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- Author or Editor: B. H. Barritt x
In the grape, 3 major fruit color phenotypes occur: white, red, and black. Segregation for fruit color is reported for 43 crosses involving 27 parent varieties. Evidence is presented which supports a 2-gene hypothesis for the inheritance of fruit color. A gene for black fruit color (B - - -) was dominant and epistatic to that for red and white fruit with red fruit (bbR—) dominant to white (bbrr). Fruit color genotypes are presented for 27 grape varieties.
Growth retardants succinic acid 2,2-dimethyl hydrazide (Alar), (2-chloroethyl) trimethylammonium chloride (CCC), and potassium gibberellate (KGA3) were tested as fruit-setting agents in 1967 and 1968 for poorly setting varieties of seedless grapes. Cluster and berry thinning was practiced on the control and treated vines. Pre-bloom Alar sprays at most concentrations from 250 to 2000 ppm failed to increase the number of berries per cluster or cluster weight, and showed a tendency to reduce average berry weight and total soluble solids. Pre-bloom CCC treatments from 500 to 1500 ppm gave increases in the number of berries per cluster and cluster weight, while average berry weight and total soluble solids were unaffected. Length of the newly formed internodes was reduced by CCC treatments of 500 and 1500 ppm while Alar at these concentrations had little effect.
Twenty-five strawberry cultivars and advanced selections were ranked according to their field susceptibility to fruit rot caused primarily by Botrytis cinerea Pers. ex Fr. it was apparent that the resistant cultivars, ‘Shuksan’, ‘WSU 1140’ and ‘WSU 1142% derived their resistance from ‘Columbia’ and ‘Molalla’. Among the most susceptible cultivars were ‘Cheam’, ‘Cambridge Vigour’, ‘Northwest’ and ‘Marshall’. There was no apparent relationship between the incidence of fruit rot and yielding ability although 3 cultivars, ‘Shuksan’, ‘WSU 1140’ and ‘WSU 1142’, combined fruit rot resistance with high yields.
Root-shoots of red raspberry (Rubus idaeus L.) rooted in auxin solutions in 10 days. Root initiation was markedly influenced by auxin concentration.
Red raspberry (Rubus idaeus L.) clones and seedlings were evaluated in infested field soils for resistance to a root rot. Disease symptoms were root necrosis and wilting of first and second year canes. Of 41 clones examined ‘Latham’, ‘Newburgh’, ‘Durham’, ‘Chief’ and ‘WSU 458’ were the most resistant. ‘Lloyd George’ and its derivatives were generally the most susceptible. Evaluation of seedlings from 25 crosses showed that ‘Latham’ and ‘Newburgh’ produced the highest percentage of resistant seedlings and the seedlings with the highest level of resistance; ‘Glen Clova’ and ‘Meeker’ produced the fewest seedlings with resistance. Heritability estimates based on parent/offspring regression were 0.85 for the percentage of seedlings infected and 0.92 for the mean seedling injury rating.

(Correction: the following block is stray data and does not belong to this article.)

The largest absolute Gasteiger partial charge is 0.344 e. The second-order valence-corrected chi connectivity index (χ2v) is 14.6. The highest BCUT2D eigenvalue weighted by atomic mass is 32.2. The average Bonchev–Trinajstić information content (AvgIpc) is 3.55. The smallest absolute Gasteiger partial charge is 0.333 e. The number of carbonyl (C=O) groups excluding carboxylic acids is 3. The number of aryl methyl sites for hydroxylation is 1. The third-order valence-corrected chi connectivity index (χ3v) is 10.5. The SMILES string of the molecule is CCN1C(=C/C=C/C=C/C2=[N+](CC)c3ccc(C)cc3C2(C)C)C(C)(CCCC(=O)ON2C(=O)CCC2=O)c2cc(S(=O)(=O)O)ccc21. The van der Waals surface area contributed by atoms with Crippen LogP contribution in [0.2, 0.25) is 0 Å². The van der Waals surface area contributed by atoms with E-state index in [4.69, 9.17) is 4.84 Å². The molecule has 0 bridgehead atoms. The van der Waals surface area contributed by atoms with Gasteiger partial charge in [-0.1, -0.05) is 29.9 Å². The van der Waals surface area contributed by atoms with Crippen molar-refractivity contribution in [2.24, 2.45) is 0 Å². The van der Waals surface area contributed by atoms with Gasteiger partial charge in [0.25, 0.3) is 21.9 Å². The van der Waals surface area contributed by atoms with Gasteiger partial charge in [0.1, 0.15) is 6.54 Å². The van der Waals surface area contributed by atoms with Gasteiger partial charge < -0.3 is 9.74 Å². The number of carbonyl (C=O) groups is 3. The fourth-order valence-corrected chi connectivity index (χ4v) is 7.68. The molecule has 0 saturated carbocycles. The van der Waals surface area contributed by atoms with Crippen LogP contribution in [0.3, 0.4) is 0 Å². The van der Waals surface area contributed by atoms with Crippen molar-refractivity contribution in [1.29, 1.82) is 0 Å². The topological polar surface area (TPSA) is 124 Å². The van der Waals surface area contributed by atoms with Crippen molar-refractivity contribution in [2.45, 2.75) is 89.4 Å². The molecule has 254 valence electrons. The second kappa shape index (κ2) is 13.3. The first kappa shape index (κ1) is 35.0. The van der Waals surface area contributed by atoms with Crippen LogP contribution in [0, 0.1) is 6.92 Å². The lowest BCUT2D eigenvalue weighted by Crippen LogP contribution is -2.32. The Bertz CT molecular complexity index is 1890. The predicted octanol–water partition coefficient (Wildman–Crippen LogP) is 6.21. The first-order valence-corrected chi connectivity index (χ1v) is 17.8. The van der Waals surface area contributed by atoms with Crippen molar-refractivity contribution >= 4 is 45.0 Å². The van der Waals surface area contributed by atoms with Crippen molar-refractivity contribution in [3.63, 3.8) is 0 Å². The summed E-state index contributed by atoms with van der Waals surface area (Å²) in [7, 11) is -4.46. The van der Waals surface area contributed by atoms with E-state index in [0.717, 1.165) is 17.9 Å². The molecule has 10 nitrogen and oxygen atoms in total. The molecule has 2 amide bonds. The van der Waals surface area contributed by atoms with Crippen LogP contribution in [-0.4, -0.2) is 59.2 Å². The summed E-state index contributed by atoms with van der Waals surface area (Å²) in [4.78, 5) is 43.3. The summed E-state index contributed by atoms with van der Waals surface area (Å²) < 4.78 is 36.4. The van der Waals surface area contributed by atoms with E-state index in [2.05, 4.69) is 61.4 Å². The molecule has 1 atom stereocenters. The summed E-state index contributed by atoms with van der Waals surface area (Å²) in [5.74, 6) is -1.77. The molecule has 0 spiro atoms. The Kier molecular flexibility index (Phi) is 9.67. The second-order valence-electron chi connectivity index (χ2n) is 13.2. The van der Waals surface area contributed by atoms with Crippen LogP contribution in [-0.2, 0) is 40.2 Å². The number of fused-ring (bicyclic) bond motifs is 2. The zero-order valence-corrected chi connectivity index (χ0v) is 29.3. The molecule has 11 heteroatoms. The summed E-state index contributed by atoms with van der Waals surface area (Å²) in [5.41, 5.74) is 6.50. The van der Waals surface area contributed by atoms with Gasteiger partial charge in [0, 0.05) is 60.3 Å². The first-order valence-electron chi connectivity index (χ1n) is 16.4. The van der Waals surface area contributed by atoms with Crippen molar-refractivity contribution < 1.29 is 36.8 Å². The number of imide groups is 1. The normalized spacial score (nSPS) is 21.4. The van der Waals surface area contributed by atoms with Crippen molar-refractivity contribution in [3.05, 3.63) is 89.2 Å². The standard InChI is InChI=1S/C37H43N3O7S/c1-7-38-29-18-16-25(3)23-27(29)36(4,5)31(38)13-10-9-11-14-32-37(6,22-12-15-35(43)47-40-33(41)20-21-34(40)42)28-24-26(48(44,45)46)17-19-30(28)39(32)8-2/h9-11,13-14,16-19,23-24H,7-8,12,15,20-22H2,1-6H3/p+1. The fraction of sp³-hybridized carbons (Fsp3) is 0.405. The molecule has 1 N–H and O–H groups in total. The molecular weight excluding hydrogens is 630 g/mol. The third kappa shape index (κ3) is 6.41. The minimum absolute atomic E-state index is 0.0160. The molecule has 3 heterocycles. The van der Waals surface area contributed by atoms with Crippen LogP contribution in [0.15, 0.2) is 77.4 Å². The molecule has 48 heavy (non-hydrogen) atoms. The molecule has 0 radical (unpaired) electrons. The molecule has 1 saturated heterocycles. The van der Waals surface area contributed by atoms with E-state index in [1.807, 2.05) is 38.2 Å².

Cultivar and planting site are two factors that often receive minimal attention, but can have a significant impact on the quality of apple (Malus ×domestica) produced. A regional project, NE-183 The Multidisciplinary Evaluation of New Apple Cultivars, was initiated in 1995 to systematically evaluate 20 newer apple cultivars on Malling.9 (M.9) rootstock across 19 sites in North America. This paper describes the effect of cultivar and site on fruit quality and sensory attributes at a number of the planting sites for the 1998 through 2000 growing seasons. Fruit quality attributes measured included fruit weight, length: diameter ratio, soluble solids concentration (SSC), titratable acidity (TA), flesh firmness, red overcolor, and russet. Fruit sensory characteristics rated included crispness, sweetness, and juiciness, based on a unipolar intensity scale (where 1 = least and 5 = most), and acidity, flavor, attractiveness, and desirability based on a bipolar hedonic scale (where 1 = dislike and 5 = like extremely). All fruit quality and sensory variables measured were affected by cultivar. The two-way interaction of cultivar and planting site was significant for all response variables except SSC, TA, russet, crispness, and sweetness ratings. The SSC: TA ratio was strongly correlated with sweetness and acidity sensory rating, but was weakly correlated with flavor rating. The results demonstrate that no one cultivar is ideally suited for all planting sites and no planting site is ideal for maximizing the quality of all apple cultivars.